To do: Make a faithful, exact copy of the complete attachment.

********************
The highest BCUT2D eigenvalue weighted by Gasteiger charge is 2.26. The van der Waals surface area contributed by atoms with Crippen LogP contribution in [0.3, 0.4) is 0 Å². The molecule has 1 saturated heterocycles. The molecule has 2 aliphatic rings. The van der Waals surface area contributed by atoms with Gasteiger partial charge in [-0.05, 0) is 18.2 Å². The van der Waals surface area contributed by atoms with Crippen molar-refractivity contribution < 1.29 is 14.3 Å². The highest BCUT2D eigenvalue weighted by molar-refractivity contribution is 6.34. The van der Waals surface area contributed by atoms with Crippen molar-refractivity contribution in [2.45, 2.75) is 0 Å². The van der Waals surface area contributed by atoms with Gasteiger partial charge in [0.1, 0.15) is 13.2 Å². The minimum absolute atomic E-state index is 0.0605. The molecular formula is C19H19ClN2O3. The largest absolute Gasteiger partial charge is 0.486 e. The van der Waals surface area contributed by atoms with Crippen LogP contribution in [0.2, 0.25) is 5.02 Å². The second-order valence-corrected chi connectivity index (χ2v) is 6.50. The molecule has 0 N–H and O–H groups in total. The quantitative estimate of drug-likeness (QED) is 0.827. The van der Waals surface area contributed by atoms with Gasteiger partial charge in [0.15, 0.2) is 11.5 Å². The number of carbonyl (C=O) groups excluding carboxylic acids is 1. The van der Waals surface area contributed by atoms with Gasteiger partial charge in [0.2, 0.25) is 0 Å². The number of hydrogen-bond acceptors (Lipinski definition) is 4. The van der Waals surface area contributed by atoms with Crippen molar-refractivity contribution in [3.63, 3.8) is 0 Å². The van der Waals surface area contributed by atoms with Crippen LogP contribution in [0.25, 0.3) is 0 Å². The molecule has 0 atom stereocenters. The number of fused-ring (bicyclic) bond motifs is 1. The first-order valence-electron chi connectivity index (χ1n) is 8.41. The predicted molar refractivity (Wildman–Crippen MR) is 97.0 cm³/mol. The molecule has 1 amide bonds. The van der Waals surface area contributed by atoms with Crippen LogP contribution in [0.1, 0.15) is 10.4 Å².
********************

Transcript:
The highest BCUT2D eigenvalue weighted by Gasteiger charge is 2.26. The van der Waals surface area contributed by atoms with Crippen LogP contribution in [0.3, 0.4) is 0 Å². The molecule has 1 saturated heterocycles. The molecule has 2 aliphatic rings. The van der Waals surface area contributed by atoms with Gasteiger partial charge in [-0.05, 0) is 18.2 Å². The van der Waals surface area contributed by atoms with Crippen molar-refractivity contribution < 1.29 is 14.3 Å². The highest BCUT2D eigenvalue weighted by molar-refractivity contribution is 6.34. The van der Waals surface area contributed by atoms with Crippen molar-refractivity contribution in [2.45, 2.75) is 0 Å². The van der Waals surface area contributed by atoms with Gasteiger partial charge in [0.1, 0.15) is 13.2 Å². The minimum absolute atomic E-state index is 0.0605. The molecular formula is C19H19ClN2O3. The largest absolute Gasteiger partial charge is 0.486 e. The van der Waals surface area contributed by atoms with Crippen LogP contribution in [0.2, 0.25) is 5.02 Å². The second-order valence-corrected chi connectivity index (χ2v) is 6.50. The molecule has 0 N–H and O–H groups in total. The quantitative estimate of drug-likeness (QED) is 0.827. The van der Waals surface area contributed by atoms with Gasteiger partial charge in [0.15, 0.2) is 11.5 Å². The number of carbonyl (C=O) groups excluding carboxylic acids is 1. The van der Waals surface area contributed by atoms with Gasteiger partial charge in [0.2, 0.25) is 0 Å². The number of hydrogen-bond acceptors (Lipinski definition) is 4. The van der Waals surface area contributed by atoms with Crippen molar-refractivity contribution in [3.63, 3.8) is 0 Å². The van der Waals surface area contributed by atoms with Crippen LogP contribution in [0.25, 0.3) is 0 Å². The molecule has 0 atom stereocenters. The number of fused-ring (bicyclic) bond motifs is 1. The first-order valence-electron chi connectivity index (χ1n) is 8.41. The predicted molar refractivity (Wildman–Crippen MR) is 97.0 cm³/mol. The molecule has 1 amide bonds. The van der Waals surface area contributed by atoms with Crippen LogP contribution in [0.1, 0.15) is 10.4 Å².